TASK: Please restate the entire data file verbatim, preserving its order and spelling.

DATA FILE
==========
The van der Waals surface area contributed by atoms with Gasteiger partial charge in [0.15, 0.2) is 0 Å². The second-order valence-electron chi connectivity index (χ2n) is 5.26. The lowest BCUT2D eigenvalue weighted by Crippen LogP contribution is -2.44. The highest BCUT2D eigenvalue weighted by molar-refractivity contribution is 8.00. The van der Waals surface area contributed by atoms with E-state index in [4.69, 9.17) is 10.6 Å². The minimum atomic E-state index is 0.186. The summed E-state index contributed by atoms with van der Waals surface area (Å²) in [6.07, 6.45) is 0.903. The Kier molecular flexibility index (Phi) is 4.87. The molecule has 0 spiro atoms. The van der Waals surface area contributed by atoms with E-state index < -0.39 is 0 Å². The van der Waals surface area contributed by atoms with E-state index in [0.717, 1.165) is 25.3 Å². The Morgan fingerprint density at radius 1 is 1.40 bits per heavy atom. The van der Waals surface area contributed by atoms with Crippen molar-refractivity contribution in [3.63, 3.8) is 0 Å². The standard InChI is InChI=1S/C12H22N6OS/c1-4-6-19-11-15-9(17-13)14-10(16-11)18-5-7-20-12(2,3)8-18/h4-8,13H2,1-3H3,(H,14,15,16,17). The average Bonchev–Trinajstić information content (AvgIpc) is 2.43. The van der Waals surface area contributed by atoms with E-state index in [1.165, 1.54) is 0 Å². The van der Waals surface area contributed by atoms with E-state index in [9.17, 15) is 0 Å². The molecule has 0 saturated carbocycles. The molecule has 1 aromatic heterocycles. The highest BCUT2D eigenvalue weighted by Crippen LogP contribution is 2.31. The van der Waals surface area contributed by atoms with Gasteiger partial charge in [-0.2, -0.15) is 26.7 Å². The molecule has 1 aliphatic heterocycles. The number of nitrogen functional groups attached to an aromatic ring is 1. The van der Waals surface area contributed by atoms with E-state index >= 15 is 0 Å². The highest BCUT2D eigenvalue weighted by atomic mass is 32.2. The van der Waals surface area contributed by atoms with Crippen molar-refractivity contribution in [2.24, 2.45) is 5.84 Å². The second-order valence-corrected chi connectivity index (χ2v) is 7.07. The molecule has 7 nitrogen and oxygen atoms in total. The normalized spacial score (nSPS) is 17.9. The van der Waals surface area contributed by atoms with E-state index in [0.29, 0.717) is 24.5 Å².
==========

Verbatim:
The van der Waals surface area contributed by atoms with Gasteiger partial charge in [0.15, 0.2) is 0 Å². The second-order valence-electron chi connectivity index (χ2n) is 5.26. The lowest BCUT2D eigenvalue weighted by Crippen LogP contribution is -2.44. The highest BCUT2D eigenvalue weighted by molar-refractivity contribution is 8.00. The van der Waals surface area contributed by atoms with E-state index in [4.69, 9.17) is 10.6 Å². The minimum atomic E-state index is 0.186. The summed E-state index contributed by atoms with van der Waals surface area (Å²) in [6.07, 6.45) is 0.903. The Kier molecular flexibility index (Phi) is 4.87. The molecule has 0 spiro atoms. The van der Waals surface area contributed by atoms with E-state index < -0.39 is 0 Å². The van der Waals surface area contributed by atoms with E-state index in [0.717, 1.165) is 25.3 Å². The Morgan fingerprint density at radius 1 is 1.40 bits per heavy atom. The van der Waals surface area contributed by atoms with Crippen molar-refractivity contribution in [3.63, 3.8) is 0 Å². The standard InChI is InChI=1S/C12H22N6OS/c1-4-6-19-11-15-9(17-13)14-10(16-11)18-5-7-20-12(2,3)8-18/h4-8,13H2,1-3H3,(H,14,15,16,17). The average Bonchev–Trinajstić information content (AvgIpc) is 2.43. The van der Waals surface area contributed by atoms with E-state index in [1.165, 1.54) is 0 Å². The van der Waals surface area contributed by atoms with E-state index in [9.17, 15) is 0 Å². The molecule has 0 saturated carbocycles. The molecule has 1 aromatic heterocycles. The highest BCUT2D eigenvalue weighted by Crippen LogP contribution is 2.31. The van der Waals surface area contributed by atoms with Gasteiger partial charge in [-0.2, -0.15) is 26.7 Å². The molecule has 1 aliphatic heterocycles. The number of nitrogen functional groups attached to an aromatic ring is 1. The van der Waals surface area contributed by atoms with E-state index >= 15 is 0 Å². The highest BCUT2D eigenvalue weighted by atomic mass is 32.2. The van der Waals surface area contributed by atoms with Crippen molar-refractivity contribution in [2.24, 2.45) is 5.84 Å². The second-order valence-corrected chi connectivity index (χ2v) is 7.07. The molecule has 7 nitrogen and oxygen atoms in total. The normalized spacial score (nSPS) is 17.9. The van der Waals surface area contributed by atoms with E-state index in [0.29, 0.717) is 24.5 Å².